Being Right: Philosophy in Politics



Brian Reid

I’d like to take a slightly different approach to this week’s edition and eschew the normal topical article for something just as fascinating: philosophy. Those of you still reading are in for quite a treat. Since this is a commentary article, I’d like to take this time to tell you what I think “conservatism” really means, especially as it applies to government. Luckily for you, my understanding of conservatism has been largely influenced by people much smarter than myself – in this case Michael Oakeshott.

Oakeshott (1901-1990) was one of the most prominent conservative thinkers of the 20th century, and I believe that even those who throw around the label “conservative” like it’s a dirty word (you know who you are) stand to benefit from some of his insight. While a comprehensive brief on his many and often very technical writings would be impossible given the limits of a newspaper article, I’d like to impress upon you some of the broader and more comprehensible aspects of the conservative philosophy according to Oakeshott, as interpreted by yours truly. 

First and foremost is the idea of government as an institution comprised of order without enterprise. What I mean by this is a focus on government as a neutral arbiter of laws that refrains, as much as it can, from actively influencing the people it governs. 

The office of government is not to impose other beliefs and activities upon its subjects, not to tutor or educate them, not to make them better or happier in another way, not to direct them, to galvanize them into action, to lead them or to coordinate their activities so that no occasion of conflict that occur; the office of government is merely to rule.

The reason for this idealized passivity of government is based on a healthy respect for the individual and the reality of the human condition. Oakeshott takes as “the current condition of human circumstances” that people often have very different ideas as to how life should be lived, and subsequently endeavor to turn privately held beliefs in public realities. This is the use of government as enterprise – the use of government to actively shape the public into a perceived better way of living – and it is anathema to conservatism.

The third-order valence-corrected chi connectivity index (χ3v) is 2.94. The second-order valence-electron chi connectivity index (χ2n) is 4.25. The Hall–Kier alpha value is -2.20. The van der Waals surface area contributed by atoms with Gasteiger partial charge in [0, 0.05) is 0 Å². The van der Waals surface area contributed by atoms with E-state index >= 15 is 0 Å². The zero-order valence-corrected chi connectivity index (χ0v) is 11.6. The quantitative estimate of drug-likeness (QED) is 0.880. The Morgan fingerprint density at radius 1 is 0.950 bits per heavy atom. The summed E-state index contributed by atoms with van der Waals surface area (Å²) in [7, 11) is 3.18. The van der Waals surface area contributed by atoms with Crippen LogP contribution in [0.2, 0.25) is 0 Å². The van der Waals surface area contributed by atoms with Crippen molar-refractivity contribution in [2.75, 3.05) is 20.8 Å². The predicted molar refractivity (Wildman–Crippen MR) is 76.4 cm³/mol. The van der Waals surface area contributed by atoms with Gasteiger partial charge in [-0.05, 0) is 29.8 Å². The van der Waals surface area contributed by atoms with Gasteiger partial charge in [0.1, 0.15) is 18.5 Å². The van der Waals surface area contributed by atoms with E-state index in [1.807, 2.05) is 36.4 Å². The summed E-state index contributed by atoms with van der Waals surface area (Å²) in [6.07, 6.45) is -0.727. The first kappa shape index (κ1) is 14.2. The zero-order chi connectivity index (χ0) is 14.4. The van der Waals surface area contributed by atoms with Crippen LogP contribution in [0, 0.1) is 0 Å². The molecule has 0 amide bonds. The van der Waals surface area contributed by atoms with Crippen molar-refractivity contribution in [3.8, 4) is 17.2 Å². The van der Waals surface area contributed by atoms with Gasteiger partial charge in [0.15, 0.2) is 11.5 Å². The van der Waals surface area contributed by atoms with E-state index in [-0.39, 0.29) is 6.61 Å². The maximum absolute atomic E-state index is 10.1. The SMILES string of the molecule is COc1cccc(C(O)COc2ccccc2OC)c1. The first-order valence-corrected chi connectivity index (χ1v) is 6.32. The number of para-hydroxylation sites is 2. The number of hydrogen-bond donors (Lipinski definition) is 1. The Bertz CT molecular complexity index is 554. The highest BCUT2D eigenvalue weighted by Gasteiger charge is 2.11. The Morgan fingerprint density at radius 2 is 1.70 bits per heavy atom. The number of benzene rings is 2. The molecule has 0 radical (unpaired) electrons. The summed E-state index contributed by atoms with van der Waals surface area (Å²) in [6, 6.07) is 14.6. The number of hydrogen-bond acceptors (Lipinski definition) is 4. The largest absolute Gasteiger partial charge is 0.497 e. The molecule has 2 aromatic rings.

The conservative government can be seen as “the umpire whose business is to administer the rules of the game.” The rules, as represented by the laws the government enforces, are inherently subject to the people, and should be reflective of how they currently live their lives. Conservatism is naturally wary of a “vision of another, different, and better world.” It recognizes the danger in hypothetical scenarios, and doubts that such an infinitely better way of living could be conceived that it warrants imposition on individuals with varying beliefs. 

People pursue different paths in their lives with differing levels of passion, and will often make their own choices as to what makes them happy. The conservative government would recognize that “this condition of the human circumstance is, in fact, current, and that we have learned to enjoy it and how to manage it.” The role of change and the more loaded term “progress” in a conservative government is to better represent the people governed. Conservatism believes in slow, purposeful, and organic change within society, insisting that a “modification of the rules should always reflect, and never impose, a change in the activities and beliefs of those who are subject to them.” Far from stubbornly opposing all change, a conservative government would recognize that “innovation, then, is called for if the rules are to remain appropriate to the activities they govern.”

This conception of the nature of change within society being dependent on organic growth is why conservatism is skeptical of a government that “commands for truth.” To use the government as tool to artificially change people’s lives is to invite a dangerous precedent, and fits well with Abraham Maslov’s saying, “I suppose it is tempting, if the only tool you have is a hammer, to treat everything as if it were a nail.” The proper function of the government is to arbitrate conflicts between people when their individual lives come into conflict, and to as much as it can avoid promoting certain individual views above each other. It should be stressed that the purpose of the conservative government is not to do nothing, but to approach change rationally and cautiously, mindful of the dangers of radical societal impetuses. In my favorite metaphor of the whole bunch, Oakeshott likens conservatism to the governor of an engine, “which, by controlling the speed at which its parts move, keeps the engine from racketing itself to pieces.”